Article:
A friend suggested I write a column about the origins of the terms “port” and “starboard.” So I did some research—on the internet, of course, to assure absolute accuracy—and found plenty of information from some expert nautical etymologists. Whatever those are.
There’s no need for confusion. See, port is to the … um, left side of the boat, right? No, your other left. Facing forward. That’s right. So if left is port, reason dictates that the right side of the boat must be starboard, because that’s what’s left. Remember, however, that the “right side” of a boat does not necessarily mean the correct side, especially as it applies to pulling into port, when the right side is totally wrong. Thus ends the confusion.
In days of old when one of the salty sailors was high above the deck in the crow’s nest facing forward, left and right might have been referred to simply as left and right.
But the captain down on the poop deck preparing lunch for the crew—perhaps marinated shish kebob with just a hint of chipotle and a nice Caesar salad—might have been facing aft in order to monitor the gas grill. So his left could well have been someone else’s “other left.” Can you imagine the pandemonium? It was crucial to accurately refer to one side of the boat or the other without regard to stem or stern (which is a whole ‘nother discussion).
Way back when boats were invented, ships were commonly steered with a sweeping board or oversized paddle mounted on the right side of the vessel. In Olde English it was referred to as a “steorbord,” literally a “steering board.” Phonetically, it was a short hop from steorbord to “starboard.” Without getting into nautical engineering issues, I hope the genius who finally thought of putting the rudder in the back of the ship where it belongs was awarded an extra ration of grog.
We got to the term “port” from a whole different direction. Logically, I surmised that “port” referred to the side of the ship over which certain Portuguese sherries were smuggled aboard, but this turns out to be incorrect. I did post my theory to Wikipedia, however, in case someone finds that information useful.
While starboard was the side of the ship from which it was steered, the other side was referred to as “larboard.” The left side, of course, was the right side for the port. If you’ve been paying attention, you recall there were rudders mounted on the right side, so that left the larboard side as the right side for docking. See how easy this is? Literally, “larboard” means … oops. Apparently no one knows. Not even Google.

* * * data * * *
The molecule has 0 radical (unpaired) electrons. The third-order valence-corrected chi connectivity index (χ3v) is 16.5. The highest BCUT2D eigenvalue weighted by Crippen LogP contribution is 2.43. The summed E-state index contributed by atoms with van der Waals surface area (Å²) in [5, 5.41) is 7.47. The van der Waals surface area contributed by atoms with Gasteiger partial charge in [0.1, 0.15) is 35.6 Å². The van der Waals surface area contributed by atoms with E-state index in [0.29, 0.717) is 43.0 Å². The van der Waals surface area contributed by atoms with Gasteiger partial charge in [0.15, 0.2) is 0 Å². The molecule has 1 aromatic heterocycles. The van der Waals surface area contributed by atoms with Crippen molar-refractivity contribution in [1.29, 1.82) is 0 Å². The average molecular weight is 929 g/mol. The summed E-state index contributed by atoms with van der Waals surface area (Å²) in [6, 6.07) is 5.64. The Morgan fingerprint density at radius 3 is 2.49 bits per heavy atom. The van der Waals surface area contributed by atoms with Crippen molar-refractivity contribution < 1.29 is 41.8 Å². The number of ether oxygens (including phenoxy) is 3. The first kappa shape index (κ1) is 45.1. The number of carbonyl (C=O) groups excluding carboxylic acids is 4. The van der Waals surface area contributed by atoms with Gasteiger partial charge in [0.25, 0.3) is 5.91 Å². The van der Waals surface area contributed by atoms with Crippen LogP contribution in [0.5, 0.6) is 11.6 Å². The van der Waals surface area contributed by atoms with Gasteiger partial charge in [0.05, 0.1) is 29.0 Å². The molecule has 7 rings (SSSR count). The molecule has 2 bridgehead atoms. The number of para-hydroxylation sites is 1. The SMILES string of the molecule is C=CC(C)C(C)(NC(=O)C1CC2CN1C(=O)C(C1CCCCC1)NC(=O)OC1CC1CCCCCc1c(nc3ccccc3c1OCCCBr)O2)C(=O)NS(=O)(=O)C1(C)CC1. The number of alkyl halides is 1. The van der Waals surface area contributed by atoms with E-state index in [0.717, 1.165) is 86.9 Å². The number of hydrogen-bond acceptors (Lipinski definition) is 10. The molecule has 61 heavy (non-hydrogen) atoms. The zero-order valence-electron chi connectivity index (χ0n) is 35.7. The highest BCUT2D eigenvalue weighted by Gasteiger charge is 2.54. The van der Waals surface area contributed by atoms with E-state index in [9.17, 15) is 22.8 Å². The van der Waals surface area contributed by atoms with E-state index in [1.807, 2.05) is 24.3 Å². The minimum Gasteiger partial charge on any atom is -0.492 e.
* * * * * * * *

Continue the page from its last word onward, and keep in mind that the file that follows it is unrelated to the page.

Etymology and pure conjecture have it that “lar” was an Olde English word for “lade,” or “load,” so “larboard” referred to the side of the ship from which cargo was taken in—cases of sherry or anything else. That would be the side without the rudder, of course, the right side of the ship to be up against the port—the left side. Clear?
Voila, we have now accounted for “starboard and larboard.” But the story doesn’t end there, thankfully, or I wouldn’t have enough material to fill this space.
Now imagine a fierce battle between great sailing ships, with cannon exploding and sailors yelling. Over the howling wind, the skipper orders a strategic maneuver. “Hard to … arboard! Step lively, lads!”
“Huh?” the first mate asks, “Did he say starboard or larboard? I couldn’t tell with all this racket.”
“Me either,” the coxswain shrugs, “Let’s go with larboard, there’s a 50/50 chance that’s right.”
“No, no, I’m certain that’s left,” the first mate argues with authority, as the ship is rammed from behind and sinks ignominiously to the bottom.
It was clear that “larboard” sounded too much like “starboard.” The similarity was costing battles and sinking ships. So someone—perhaps the same guy who had that Eureka! moment about putting the stupid rudder in the back of the stupid boat—came up with the bright idea of calling the left side of the ship where the port lies the “port” side. And that seemed right to everyone.
So now we have port and starboard, and it doesn’t matter which direction we’re facing, the terms are always accurate. We never again have to ask, “Your starboard, or mine?” All we have to remember is that starboard is right and port is left. Right?
I’ve also found it helpful that “port” and “left” each have four letters. Some little kid at the dock taught me that.
Until Next time,
My best from the Stern,
Ted A. Thompson